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Featured Headline: Driver’s Licenses for Undocumented Immigrants Not About Immigration

Assemblyman Luis Alejo has actively pursued immigration reform issues, but the Daily News says his efforts to allow undocumented workers access to drivers licenses isn't an immigration issue. It's a public safety one. Image: ## Dems##

I don't think I've ever taken a tongue lashing in the comments section for any article or opinion piece as I did when I wrote in December of 2011 that it was past time for the State of California to license undocumented immigrants. The piece also supported LAPD Chief Charlie Beck's position that cars shouldn't be taken from undocumented drivers because they don't have a license, if the state makes it impossible for these immigrants to obtain them in the first place.

This year, A.B. 60, by Assemblyman Luis Alejo, D-Salinas, has a real chance of becoming law.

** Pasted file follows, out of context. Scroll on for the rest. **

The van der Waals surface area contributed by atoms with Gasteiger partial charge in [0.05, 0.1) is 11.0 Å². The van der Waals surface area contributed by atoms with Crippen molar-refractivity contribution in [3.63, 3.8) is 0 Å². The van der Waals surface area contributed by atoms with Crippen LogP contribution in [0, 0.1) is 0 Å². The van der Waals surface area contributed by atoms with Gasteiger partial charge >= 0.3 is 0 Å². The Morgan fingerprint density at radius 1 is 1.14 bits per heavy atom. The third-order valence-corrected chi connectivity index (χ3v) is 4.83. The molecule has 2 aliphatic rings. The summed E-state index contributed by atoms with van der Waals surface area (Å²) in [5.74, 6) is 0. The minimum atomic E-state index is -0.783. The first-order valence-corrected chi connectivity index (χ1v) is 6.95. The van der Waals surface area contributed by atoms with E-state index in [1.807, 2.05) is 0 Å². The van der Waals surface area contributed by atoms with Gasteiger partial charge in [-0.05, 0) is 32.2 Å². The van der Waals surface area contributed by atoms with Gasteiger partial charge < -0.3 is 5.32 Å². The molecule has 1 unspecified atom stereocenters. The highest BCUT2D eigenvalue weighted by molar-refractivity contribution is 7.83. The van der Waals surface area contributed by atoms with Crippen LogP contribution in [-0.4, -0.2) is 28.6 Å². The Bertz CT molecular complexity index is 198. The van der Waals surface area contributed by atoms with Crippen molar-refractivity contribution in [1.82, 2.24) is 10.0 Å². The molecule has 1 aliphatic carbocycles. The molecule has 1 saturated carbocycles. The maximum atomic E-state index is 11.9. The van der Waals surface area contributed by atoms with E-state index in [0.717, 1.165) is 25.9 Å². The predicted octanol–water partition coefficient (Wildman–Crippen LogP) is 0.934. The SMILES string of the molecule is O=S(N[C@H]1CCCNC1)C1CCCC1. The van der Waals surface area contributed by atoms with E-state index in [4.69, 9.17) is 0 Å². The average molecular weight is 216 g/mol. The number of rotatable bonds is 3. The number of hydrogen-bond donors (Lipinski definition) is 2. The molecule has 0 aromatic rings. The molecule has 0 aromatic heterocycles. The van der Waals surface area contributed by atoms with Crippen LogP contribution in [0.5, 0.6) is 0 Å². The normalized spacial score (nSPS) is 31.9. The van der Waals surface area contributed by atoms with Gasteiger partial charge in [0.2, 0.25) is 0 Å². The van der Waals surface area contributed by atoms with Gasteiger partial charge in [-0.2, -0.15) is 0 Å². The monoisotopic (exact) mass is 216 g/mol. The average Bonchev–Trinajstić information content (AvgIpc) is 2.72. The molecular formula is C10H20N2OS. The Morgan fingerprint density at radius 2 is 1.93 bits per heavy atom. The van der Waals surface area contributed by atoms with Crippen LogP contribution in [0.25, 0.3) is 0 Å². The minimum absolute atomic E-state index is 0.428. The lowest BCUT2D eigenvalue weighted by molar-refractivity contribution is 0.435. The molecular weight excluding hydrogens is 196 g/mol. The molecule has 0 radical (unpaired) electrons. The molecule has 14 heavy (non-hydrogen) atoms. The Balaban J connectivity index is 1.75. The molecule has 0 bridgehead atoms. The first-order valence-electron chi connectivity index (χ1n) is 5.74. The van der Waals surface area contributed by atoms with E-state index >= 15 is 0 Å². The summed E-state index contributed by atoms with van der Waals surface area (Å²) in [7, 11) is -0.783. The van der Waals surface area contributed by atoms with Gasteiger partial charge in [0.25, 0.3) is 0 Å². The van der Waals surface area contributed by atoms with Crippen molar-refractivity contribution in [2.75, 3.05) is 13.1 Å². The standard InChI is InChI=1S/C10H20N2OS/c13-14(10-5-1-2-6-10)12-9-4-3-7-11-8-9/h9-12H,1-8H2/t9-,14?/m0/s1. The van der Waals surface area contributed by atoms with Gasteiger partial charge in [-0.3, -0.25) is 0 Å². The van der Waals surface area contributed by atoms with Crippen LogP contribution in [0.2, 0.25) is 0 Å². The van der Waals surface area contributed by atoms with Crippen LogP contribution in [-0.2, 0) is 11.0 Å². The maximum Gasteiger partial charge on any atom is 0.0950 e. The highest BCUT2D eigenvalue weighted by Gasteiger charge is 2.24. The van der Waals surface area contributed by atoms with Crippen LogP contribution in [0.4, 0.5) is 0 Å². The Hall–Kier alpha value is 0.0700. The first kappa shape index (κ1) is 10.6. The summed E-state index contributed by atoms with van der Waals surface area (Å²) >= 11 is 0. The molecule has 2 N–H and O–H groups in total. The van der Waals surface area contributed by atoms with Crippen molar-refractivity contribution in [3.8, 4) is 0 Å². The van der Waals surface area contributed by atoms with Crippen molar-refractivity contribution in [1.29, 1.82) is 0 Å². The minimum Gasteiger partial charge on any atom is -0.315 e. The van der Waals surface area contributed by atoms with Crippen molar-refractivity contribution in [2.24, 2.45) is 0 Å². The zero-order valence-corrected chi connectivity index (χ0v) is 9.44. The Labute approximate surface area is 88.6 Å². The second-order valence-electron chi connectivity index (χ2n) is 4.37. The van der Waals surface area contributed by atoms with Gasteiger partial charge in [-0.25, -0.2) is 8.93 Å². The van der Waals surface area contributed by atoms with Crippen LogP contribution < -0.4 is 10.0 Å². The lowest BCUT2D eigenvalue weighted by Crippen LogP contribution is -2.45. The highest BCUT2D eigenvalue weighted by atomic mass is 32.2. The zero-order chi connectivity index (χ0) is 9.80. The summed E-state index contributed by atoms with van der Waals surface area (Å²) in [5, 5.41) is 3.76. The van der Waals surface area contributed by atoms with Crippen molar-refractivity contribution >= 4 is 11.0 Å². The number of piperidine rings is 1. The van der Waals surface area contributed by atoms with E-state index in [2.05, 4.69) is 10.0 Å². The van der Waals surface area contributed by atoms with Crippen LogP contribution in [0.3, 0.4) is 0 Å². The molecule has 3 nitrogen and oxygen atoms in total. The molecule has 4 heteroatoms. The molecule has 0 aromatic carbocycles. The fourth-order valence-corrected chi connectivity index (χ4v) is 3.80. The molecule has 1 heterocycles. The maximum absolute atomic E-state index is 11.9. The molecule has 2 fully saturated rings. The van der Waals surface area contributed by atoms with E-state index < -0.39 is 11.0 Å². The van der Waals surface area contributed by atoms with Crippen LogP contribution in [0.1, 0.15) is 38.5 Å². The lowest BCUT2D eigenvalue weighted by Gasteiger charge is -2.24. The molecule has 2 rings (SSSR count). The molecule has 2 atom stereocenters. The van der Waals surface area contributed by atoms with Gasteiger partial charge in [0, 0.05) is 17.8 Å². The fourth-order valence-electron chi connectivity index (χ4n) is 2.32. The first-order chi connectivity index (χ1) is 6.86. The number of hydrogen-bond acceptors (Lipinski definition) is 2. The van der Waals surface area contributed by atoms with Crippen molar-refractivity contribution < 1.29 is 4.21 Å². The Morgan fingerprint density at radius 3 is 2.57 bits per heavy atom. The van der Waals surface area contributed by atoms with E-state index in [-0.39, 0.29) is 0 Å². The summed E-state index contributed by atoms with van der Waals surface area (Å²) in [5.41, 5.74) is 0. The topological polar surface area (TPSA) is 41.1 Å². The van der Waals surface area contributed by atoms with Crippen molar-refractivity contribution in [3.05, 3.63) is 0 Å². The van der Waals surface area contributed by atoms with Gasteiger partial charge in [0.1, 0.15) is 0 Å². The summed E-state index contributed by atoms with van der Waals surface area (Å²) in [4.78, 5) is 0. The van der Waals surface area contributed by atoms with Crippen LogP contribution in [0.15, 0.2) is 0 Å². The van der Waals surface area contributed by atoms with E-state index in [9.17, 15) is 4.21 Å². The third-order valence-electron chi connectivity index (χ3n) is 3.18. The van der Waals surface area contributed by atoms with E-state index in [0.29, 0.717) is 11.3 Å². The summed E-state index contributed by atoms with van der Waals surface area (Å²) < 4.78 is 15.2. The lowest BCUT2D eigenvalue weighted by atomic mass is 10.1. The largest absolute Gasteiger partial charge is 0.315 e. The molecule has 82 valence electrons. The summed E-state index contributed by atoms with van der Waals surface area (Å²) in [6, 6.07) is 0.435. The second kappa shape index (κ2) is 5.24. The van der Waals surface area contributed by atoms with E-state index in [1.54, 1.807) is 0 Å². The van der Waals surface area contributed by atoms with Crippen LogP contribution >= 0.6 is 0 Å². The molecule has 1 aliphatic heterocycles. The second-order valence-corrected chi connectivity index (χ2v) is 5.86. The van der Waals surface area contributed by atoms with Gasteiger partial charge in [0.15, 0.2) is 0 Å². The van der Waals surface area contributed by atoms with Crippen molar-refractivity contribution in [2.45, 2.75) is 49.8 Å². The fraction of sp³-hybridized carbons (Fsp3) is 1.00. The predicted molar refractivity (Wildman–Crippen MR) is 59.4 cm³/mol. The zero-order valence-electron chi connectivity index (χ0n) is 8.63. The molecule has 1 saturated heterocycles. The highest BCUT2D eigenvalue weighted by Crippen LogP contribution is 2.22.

Last week, the Assembly passed legislation that would allow undocumented immigrants access to driving licenses. An editorial in today's Daily News, while not touching on the Beck issue today, basically agrees with our larger point from December 2011. Allowing undocumented immigrants access to our driver training and licensing program isn't an "immigration issue," it's a "safety issue."

No -- licenses wouldn't be "given" to immigrants any more than they're given to U.S. citizens. Everybody has to pass written and driving tests to earn licenses. This certifies that you know how to operate a vehicle and know the rules of the road, and means you can be identified after an accident.

The most important effect of allowing undocumented immigrants to go through this process is that more people who probably are driving cars and trucks anyway will be doing so safely, to the benefit of themselves, their passengers, other motorists and pedestrians.

Legislation allowing undocumented workers access to drivers licenses was once passed by the legislature and signed by Governor Gray Davis in 2003. After the issue became a hot one in the recall election, the legislature rescinded the law before it could take effect. New legislation was introduced every year by Assemblyman and Senator Gil Cedillo who was elected to the Los Angeles City Council in last month's election.

There is no timeline for when the Senate will take up the legislation.

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